Last July, Jeffrey Dorfman discussed the battle that began near the end of 2013 over maintaining extended unemployment benefits for up to 99 weeks. In Forbes Magazine the University of Georgia economics professor explained that during the debate the preceding December and January Congressional Democrats and President Barack Obama insisted that if the benefits were not extended, it would hurt workers who would lose benefits, but the nation’s economy would also suffer.
Adding a little background, he wrote: “After the 2007-2009 recession, Congress repeatedly authorized emergency extended benefits so that the unemployed could collect benefits for as long as 99 weeks [nearly two years]. When the extended benefits finally were allowed to expire in December 2013 they had lasted 20 months longer than following any previous recession. Yet, Democrats wanted to continue them even longer.”
But, he said, six months after the decision not to extend the benefits again, neither the unemployed nor the economy suffered as predicted, and in fact “the results have been quite positive.”
“Economic research seems to be clear that providing such extended unemployment benefits went beyond helping people transition to a new job,” wrote professor Dorfman, “instead allowing them to extend their job search. Instead of taking a job offer that might be suitable, unemployed people who still had some income thanks to Congress’ generosity looked for a great job. Thus, extending unemployment benefits led to higher unemployment and a slower recovery.”
Unemployment benefits are funded by an insurance premium paid by employers to provide benefits for a set period of time, which helps folks cope until they find a new job. In most states employees are covered for up to 26 weeks. During and immediately after a recession when unemployment rates are high, the federal government generally steps in and provides an extended period of benefits. However, in such cases, benefits paid after the period covered by unemployment insurance are paid for out of tax revenue, which is essentially welfare.
A recent study supports the professor’s assertion, this one by the National Bureau of Economic Research (NBER), which indicates that the labor market improvement President Obama so frequently uses to show his policies are working, occurred even though Congress did not follow the president’s wishes and extend the benefits again to 99 weeks. Rather than widespread doom and gloom, when extended benefits were not approved, job creation increased by about 1.8 million. NBER also noted that in 2013 the states with generous unemployment benefits created fewer jobs than the national average, but that job creation in those states increased in 2014 to above the national average when they cut back on benefits.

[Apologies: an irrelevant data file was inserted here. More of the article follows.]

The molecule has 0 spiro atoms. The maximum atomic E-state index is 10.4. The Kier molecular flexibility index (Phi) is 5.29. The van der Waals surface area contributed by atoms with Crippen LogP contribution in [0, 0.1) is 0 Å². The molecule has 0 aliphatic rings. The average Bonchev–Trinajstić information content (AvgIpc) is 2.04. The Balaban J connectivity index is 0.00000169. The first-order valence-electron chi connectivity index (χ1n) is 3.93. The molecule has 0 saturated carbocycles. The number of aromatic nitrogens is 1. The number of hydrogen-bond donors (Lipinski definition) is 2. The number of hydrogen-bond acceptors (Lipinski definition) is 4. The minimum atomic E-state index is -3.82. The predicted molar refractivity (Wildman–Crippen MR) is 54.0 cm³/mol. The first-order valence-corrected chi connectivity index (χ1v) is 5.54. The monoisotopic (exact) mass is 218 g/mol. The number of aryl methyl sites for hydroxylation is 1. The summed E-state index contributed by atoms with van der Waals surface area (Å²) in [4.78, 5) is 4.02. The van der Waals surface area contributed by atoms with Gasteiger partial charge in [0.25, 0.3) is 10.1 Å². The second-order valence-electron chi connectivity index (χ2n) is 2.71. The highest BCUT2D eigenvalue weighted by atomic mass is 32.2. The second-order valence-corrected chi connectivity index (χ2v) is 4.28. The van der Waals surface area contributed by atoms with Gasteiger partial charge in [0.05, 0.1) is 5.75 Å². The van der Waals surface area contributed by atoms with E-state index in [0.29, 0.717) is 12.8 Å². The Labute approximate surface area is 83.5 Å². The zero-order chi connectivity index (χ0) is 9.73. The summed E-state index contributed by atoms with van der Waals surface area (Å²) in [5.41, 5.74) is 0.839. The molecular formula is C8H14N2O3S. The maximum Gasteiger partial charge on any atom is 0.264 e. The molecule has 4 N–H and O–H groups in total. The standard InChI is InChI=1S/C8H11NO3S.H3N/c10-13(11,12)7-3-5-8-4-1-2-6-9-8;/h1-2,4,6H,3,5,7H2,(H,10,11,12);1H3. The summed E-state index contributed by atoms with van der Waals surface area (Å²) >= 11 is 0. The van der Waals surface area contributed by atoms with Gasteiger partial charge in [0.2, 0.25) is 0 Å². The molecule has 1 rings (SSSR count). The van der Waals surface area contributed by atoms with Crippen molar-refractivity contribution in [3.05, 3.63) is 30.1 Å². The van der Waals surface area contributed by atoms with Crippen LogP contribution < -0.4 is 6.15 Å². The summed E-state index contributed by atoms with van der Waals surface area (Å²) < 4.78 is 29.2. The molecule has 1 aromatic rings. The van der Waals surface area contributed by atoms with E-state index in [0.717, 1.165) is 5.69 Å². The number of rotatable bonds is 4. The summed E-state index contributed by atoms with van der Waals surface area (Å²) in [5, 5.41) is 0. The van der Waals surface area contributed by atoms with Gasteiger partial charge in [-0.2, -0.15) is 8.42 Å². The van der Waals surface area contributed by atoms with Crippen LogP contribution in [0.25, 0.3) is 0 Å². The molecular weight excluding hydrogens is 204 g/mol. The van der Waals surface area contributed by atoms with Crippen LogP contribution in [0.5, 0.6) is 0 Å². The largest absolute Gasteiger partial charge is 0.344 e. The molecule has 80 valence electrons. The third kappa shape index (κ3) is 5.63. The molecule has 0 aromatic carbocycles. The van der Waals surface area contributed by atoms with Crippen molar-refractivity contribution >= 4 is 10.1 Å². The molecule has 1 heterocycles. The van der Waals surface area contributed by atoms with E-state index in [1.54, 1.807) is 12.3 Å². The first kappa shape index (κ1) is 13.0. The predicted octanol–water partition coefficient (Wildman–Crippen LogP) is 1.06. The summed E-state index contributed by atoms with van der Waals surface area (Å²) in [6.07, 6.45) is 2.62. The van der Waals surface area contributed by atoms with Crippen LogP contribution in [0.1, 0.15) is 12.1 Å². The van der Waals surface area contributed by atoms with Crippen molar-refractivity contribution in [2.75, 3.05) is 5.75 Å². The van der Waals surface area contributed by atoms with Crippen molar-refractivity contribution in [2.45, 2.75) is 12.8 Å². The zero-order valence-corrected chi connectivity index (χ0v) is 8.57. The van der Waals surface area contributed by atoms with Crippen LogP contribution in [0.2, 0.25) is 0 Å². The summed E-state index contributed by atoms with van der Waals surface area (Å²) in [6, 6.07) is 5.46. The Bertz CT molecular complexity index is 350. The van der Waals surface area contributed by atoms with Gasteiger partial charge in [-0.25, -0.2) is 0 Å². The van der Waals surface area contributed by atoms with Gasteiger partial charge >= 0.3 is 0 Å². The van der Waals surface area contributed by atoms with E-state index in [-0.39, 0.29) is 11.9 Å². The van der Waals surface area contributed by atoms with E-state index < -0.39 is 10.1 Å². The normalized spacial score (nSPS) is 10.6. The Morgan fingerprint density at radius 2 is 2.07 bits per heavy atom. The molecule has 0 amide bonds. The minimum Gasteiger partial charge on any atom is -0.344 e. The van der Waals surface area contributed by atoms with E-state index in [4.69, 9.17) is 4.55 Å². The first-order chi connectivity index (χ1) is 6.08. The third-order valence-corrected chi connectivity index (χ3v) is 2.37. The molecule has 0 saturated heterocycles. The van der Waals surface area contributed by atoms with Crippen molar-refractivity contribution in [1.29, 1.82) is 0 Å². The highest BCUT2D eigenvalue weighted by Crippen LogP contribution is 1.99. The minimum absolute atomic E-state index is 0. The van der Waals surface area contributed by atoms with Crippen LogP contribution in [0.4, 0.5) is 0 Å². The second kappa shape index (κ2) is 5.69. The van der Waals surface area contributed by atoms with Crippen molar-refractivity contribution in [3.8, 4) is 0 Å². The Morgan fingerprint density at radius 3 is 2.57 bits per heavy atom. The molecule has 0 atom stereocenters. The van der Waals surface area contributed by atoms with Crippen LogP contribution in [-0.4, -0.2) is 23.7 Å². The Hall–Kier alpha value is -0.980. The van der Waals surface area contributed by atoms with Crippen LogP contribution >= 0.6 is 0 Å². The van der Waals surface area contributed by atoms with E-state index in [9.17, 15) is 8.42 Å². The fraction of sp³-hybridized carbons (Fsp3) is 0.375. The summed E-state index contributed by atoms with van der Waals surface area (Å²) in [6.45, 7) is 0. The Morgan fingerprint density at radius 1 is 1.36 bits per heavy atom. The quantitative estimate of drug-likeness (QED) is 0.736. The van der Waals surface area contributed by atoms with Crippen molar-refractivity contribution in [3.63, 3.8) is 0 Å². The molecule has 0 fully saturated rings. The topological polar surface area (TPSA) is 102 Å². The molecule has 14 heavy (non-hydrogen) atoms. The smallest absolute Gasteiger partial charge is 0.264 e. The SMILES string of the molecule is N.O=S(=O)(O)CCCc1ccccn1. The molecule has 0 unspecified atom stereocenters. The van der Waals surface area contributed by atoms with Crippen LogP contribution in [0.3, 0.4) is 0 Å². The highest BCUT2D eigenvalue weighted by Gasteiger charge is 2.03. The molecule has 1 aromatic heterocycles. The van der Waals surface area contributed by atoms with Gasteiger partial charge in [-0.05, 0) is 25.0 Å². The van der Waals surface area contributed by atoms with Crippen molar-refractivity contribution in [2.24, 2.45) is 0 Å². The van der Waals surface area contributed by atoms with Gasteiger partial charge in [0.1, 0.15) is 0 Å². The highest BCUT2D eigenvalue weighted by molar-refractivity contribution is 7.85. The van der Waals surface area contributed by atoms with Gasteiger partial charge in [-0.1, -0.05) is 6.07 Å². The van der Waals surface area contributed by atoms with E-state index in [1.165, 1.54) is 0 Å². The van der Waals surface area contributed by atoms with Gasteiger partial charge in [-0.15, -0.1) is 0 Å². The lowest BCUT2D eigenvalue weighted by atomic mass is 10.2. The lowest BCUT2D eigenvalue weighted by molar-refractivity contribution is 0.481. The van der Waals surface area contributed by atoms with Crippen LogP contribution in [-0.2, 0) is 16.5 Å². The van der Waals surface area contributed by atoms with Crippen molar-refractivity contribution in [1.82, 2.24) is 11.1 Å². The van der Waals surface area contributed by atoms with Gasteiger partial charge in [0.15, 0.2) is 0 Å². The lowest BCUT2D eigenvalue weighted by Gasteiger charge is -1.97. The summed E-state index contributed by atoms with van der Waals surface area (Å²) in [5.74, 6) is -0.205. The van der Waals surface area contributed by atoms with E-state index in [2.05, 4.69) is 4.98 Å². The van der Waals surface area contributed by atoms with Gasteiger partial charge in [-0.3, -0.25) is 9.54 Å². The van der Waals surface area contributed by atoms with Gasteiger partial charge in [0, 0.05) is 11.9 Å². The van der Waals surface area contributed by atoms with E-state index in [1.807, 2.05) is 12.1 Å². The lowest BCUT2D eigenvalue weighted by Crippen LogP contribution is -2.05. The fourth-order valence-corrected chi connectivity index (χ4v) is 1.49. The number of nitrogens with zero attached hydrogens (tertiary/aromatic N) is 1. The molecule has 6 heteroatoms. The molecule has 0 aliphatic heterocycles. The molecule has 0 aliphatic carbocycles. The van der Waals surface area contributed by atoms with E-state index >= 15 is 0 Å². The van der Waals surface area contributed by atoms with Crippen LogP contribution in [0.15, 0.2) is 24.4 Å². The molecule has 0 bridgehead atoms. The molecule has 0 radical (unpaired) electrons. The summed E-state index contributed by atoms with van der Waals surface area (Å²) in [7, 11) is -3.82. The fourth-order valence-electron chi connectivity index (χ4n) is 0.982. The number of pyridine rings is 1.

In examining this situation the Las Vegas Review-Journal opined: “Was long-term unemployment assistance necessary for some people? Yes. But, without question, millions of Americans at the margin – those who rejected offers to work for a little more than jobless benefits were worth, or those who supplemented jobless aid with under-the-table work in the gray economy – saw no point in re-entering the taxpaying workforce when they could be paid for so long to not work. And that simply wasn’t working for our economy.”
There is substantial support in these data for the idea that liberal/Democrat policies that are intended to help people beyond their actual need for help is good neither for the people they intend to help, nor for the best interests of the country at large.
The reality that government policies have failed shows up in the low level of people in the workforce who actually have jobs. The civilian labor force participation rate reflects the proportion of non-institutional civilians 16 to 64 years of age who are working or looking for work. The Bureau of Labor Statistics (BLS) reports that the participation rate hovered between 62.9 percent and 62.7 percent in the eleven months from April 2014 through February 2015, and has been 62.9 percent or lower in 13 of the 17 months since October 2013.
It has been 37 years since the participation rate was below 63 percent, back in March of 1978. In February, the number of work-eligible civilians not working or looking for work totaled nearly 93 million people.
BLS reported that the non-institutional population reached 249,899,000 in February, and only 157,002,000 of those were working or looking for work. The rest had become discouraged and stopped looking for a job.
So while job creation has been in positive territory lately, and the unemployment rate has dropped to near 5 percent, the economy has not produced enough jobs to get those 93 million people back to work, and when those numbers get figured in to the employment picture, the unemployment rate doubles.
The job market still has not returned to pre-recession levels nearly six years after the recession ended in 2009.
A vibrant economy depends upon people working and earning money they can spend on needs and wants. Business, not government, creates jobs. But government restricts job creation through over-regulation and high taxation.
Our elected leaders and bureaucrats seem immune from learning that less restrictive market conditions contribute to creating jobs.
James Shott is a columnist for the Bluefield Daily Telegraph, and publishes his columns on several Websites, including his own, Observations.